Selling accounts

Discussion in 'Business Operations' started by LB1234, Feb 24, 2013.

  1. LB1234

    LB1234 LawnSite Gold Member
    Posts: 3,210

    I have decided to close up shop. This is a situation in which something came up that I couldn't resist. I have a buyer lined up for the commercial accounts and the equipment. the buyer has no interest in the residential accounts, even if under contract.

    I have about 20 residential accounts I would like to sell, none are under contract nor do the customers know I'm out of business yet. Should I get them under contract than sell (which I would really prefer not to do)? Or is there a way I can "sell" (term used losely) them and basically say 'x' amount for the lead and than 'x' amount based on the work performed? sorta like a finders fee.

    the lawn service accounts are worth a little over 900 a week or about 22k-25k a year (depending on the season) and I tallied the major upsells (fert programs, mulch, & leaf cleanup fees) and have an additional 10k in revenue. My thinking was a grand up front for the 20 or so leads than 5-10% of the total projected revenue once under contract.

    any tips advice or thoughts are appreciated. thx :waving:
     
  2. xclusive

    xclusive LawnSite Bronze Member
    Posts: 1,052

    I think your best bet would be to ask for X upfront and then get maybe 2 more payments based on the sales and if the new lco was able to retain the client for the duration of the year. This would give you an opportunity to get a little more money and the new owner a chance to recoup some money if a client just drops them because its a new person maintaining the property.
     
  3. Forever Green Landscaping

    Forever Green Landscaping LawnSite Member
    Posts: 138

    Where are you located?
    Posted via Mobile Device
     
  4. grassmasterswilson

    grassmasterswilson LawnSite Platinum Member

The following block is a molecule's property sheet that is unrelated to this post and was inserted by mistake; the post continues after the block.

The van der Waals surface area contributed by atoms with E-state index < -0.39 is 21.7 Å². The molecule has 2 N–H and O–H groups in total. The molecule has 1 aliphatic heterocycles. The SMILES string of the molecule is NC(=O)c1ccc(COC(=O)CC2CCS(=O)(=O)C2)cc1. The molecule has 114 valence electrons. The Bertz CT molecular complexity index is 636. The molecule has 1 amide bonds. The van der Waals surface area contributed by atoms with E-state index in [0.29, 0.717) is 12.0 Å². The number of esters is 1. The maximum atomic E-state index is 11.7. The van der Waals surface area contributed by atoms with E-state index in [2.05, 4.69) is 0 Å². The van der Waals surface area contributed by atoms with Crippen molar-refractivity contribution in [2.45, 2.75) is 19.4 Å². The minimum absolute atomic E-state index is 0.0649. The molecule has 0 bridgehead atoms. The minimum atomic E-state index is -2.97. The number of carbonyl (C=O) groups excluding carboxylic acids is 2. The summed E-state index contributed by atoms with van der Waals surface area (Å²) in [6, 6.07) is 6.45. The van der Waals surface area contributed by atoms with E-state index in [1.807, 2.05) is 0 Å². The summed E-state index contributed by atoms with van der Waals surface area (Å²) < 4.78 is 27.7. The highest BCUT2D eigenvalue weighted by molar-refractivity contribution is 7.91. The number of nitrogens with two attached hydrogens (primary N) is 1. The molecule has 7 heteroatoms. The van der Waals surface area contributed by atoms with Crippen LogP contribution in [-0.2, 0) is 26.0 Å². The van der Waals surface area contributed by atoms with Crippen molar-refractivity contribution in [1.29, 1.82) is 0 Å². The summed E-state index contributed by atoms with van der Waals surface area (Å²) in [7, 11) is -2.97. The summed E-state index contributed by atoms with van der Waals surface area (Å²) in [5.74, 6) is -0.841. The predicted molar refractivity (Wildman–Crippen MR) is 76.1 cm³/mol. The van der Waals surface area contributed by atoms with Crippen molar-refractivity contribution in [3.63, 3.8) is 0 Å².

from nc
    Posts: 4,468

    A. Smart buyer will not buy based on the possibility of up sales unless he is established in that area and your business is large.

    I went round and round with another company about buying him out. He didn't mow and kept saying "potential". He just couldn't understand that I'm not going to pay him money for something that he doesn't do and that I would need to sale to the customer.

    Think $0.33 per yearly gross dollar is about the going rate for mowing accounts. Remember you will probavly lose some clients inmthe transfer so take that i to you price. Make sure your books are detailed and a buyer can understand them. If you mowed the person 30 times make sure the books say that. Also consider some money upfront and a few payments down the after 30 or 60 days.
     
  5. LB1234

    LB1234 LawnSite Gold Member
    Posts: 3,210

    that sounds resonable. not looking to make a killing, just some extra money for my efforts.
     
  6. LB1234

    LB1234 LawnSite Gold Member
    Posts: 3,210

    just to clear up...my "upsell" is work that I already have been peforming for these customers in the past. i have records to prove what was done. yes, it is a potential so i do have to factor that in.
     
  7. LB1234

    LB1234 LawnSite Gold Member
    Posts: 3,210

    so basically i'm correct in my thinking. Negotiate an amount up front for the account leads. Than depending on those accounts that are kept develop a mutually agreed upon payment plan for those contracted accounts.
     
  8. grassmasterswilson

    grassmasterswilson LawnSite Platinum Member
    from nc
    Posts: 4,468

    If its reoccurring factor it in. If it was a one time job you may try to add iron but as a buyer I would question it.
    Posted via Mobile Device
     
  9. georgialawn88

    georgialawn88 LawnSite Bronze Member
    Posts: 1,075

    you should ask sydney lawn guy. he will prob know...... sorry had to
     
  10. Holleywood

    Holleywood LawnSite Member
    Posts: 59

    Lol
    Posted via Mobile Device
     

Share This Page